The Learning Environment
At The Bridge School, AAC interventions focus on participation within the natural environment of the school. AAC interventionists provide services within the classroom environment, working alongside the special educator and related service providers. Specific student skills are targeted in the context of on-going instruction with the natural partners in that student's typical school day (e.g., instructional assistants, classmates, teachers, etc.). In this way, authentic participation and real-life interactions can be supported.
Learning environments can impact communication for learners with different communicator profiles.
Familiar, predictable environments and partners work to support and enhance the development of communicative competence skills for emergent communicators. Physical characteristics of the environment, such as the location of objects, seating arrangements and the location of communication tools within a classroom, can enhance or detract from a students' development of new skills. For example, the way classroom materials are displayed can entice students to initiate interactions and express their preferences.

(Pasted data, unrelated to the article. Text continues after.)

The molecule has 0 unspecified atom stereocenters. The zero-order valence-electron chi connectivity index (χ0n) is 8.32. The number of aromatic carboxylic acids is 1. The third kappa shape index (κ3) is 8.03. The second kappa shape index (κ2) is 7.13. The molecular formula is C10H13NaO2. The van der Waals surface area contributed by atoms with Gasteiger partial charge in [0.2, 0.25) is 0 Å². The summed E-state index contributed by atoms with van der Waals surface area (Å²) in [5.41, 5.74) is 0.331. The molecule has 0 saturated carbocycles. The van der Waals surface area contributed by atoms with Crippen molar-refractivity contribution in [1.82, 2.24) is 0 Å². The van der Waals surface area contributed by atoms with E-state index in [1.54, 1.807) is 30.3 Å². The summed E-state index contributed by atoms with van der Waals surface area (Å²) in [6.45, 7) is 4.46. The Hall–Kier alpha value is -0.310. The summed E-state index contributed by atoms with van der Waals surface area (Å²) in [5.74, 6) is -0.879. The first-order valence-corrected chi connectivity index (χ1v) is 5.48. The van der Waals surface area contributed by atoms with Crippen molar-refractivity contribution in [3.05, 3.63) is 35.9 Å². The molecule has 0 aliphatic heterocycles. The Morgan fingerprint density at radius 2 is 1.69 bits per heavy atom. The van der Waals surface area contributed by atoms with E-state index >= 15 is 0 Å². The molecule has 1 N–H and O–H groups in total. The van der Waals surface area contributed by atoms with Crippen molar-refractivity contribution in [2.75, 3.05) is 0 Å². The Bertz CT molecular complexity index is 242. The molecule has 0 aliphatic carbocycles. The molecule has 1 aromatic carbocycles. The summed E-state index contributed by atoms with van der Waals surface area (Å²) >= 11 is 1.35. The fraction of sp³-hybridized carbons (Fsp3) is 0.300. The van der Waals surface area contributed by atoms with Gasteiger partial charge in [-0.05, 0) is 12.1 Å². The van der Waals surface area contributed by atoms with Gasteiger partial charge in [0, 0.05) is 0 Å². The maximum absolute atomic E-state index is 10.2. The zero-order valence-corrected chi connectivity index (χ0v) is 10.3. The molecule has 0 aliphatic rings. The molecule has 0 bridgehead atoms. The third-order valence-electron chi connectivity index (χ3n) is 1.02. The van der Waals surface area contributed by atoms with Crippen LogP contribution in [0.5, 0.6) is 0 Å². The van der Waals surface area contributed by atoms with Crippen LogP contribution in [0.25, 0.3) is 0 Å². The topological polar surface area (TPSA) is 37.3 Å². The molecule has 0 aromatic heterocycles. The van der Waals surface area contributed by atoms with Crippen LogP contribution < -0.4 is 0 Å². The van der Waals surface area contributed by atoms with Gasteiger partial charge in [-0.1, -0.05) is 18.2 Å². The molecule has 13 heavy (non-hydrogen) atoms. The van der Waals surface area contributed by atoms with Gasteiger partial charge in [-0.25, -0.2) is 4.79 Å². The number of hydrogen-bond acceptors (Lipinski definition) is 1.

At The Bridge School, classroom learning and play centers and activity spaces are clearly defined and do not change on a daily basis. Students have a regular desk/computer station for independent work. Communication tools are situated in consistent locations to promote regular use. They are placed within play-based centers and/or displayed on classroom walls and tables within easy reach. Bridge staff members introduce new materials and technologies as well as unfamiliar partners gradually to give emergent communicators time to adjust to changes in the environment. Also, they adjust learner demands and expectations in new, unfamiliar environments (e.g., field trips).
The context-dependent communicator often depends on familiar partners and environmental factors to help them communicate effectively. At The Bridge School, care is taken to create consistent, clearly-defined learning environments to support context-dependent communicators as they work to build their communication skills. Staff members make an effort to provide access to large vocabularies and to develop each student's literacy skills so they can use technologies that enable them to talk about whatever they want, whenever they want. In addition, staff place classroom materials and learning centers in predictable locations for students so they can use them while communicating (e.g., signaling towards the lunchbox bin to indicate a request to have a snack). Many of these students are unable to access sufficient vocabulary across a wide range of environments so familiar partners often supply important shared background knowledge to enhance interactions.
Environmental considerations for independent communicators include broadening the number of environments students encounter across the school day, engineering environments for physical access to activities and materials and working with the student to select preferred AAC and AT tools and strategies for different environments and activities.
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